Duhaime's Law Dictionary

Competitive Injury Definition:

A price difference designed to harm competition.

Related Terms: Anti-trust

Water Craft v Mercury Marine was a Federal anti-trust law claim (U.S.C. Chapter 15). Justice Polozola described the term competitive injury in the context of the antitrust statute:

"The prohibited effect on competition element is usually defined by courts by directly quoting the language of the statute which says 'may be substantially to lessen competition or tend to create a monopoly in any line of commerce, or to injure, destroy, or prevent competition with any person who either grants or knowingly receives the benefit of such discrimination, or with customers of either of them.'

"This language focuses on two general effects under this portion of the Act: the effect on the general competitive market and the effect on the individual competitors or the disfavored purchaser.

"With respect to the effect on the general competitive market, the Act does not require that the discrimination in fact have harmed competition. Instead, the Act requires the plaintiff show there is a reasonable possibility that the price difference may harm competition. This reasonable possibility of harm is usually referred to as competitive injury.

"Once the plaintiff proves a discrimination in price, the burden then shifts to the defendant to negate competitive injury. Unless rebutted ... a showing of competitive injury as part of a prima facie case is sufficient to establish a claim under the Act."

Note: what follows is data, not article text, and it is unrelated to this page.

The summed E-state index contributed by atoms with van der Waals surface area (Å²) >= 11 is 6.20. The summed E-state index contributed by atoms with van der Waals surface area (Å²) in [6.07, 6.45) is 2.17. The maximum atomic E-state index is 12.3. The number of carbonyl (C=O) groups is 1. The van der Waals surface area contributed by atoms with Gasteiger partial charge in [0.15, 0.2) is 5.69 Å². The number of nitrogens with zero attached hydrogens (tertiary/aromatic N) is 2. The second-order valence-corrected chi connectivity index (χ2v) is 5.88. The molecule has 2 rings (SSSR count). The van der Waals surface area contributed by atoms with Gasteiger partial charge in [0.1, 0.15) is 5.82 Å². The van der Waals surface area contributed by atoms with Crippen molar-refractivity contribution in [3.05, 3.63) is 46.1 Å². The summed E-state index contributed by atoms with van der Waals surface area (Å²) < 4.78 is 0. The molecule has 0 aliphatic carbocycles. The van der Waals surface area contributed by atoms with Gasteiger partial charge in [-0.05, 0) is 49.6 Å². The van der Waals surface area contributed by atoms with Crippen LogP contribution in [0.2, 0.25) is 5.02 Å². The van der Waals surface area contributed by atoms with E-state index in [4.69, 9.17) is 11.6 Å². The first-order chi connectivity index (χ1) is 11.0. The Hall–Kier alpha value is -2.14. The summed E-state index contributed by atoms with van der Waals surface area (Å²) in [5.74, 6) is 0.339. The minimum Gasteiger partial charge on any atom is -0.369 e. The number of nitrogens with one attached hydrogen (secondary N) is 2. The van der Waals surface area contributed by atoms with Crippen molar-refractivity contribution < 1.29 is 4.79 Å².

In Feesers v Michael Foods Inc. and Sodexho Inc, Justice Rendell wrote:

"To establish the fourth element of its prima facie case against Michael Foods, Feesers was required to show that there is a reasonable possibility that [the] price difference may harm competition, i.e., competitive injury.

"In keeping with the (antitrust, 15 U.S.C.) act's prophylactic purpose, designed to prevent the occurrence of price discrimination rather than to provide a remedy for its effects, (the antitrust statute) does not require that the discrimination must in fact have harmed competition. Instead, a reasonable possibility of harm, often referred to as competitive injury, must be shown.

"Competitive injury is established prima facie by proof of a substantial price discrimination between competing purchasers over time.

"In order to establish a prima facie violation... Feesers does not need to prove that Michael Foods' price discrimination actually harmed competition, i.e., that the discriminatory pricing caused Feesers to lose customers..... Rather, Feesers need only prove that (a) it competed with Sodexho to sell food and (b) there was price discrimination over time by Michael Foods. This evidence gives rise to a rebuttable inference of competitive injury.... The inference, if it is found to exist, would then have to be rebutted by defendants' proof that the price differential was not the reason that Feesers lost sales or profits."


  • Feesers, Inc. v. Michael Foods, Inc., 498 F. 3d 206 (United States Court of Appeals, 2007)
  • Water Craft Management v. Mercury Marine, 361 F. Supp. 2d 518 (2004)

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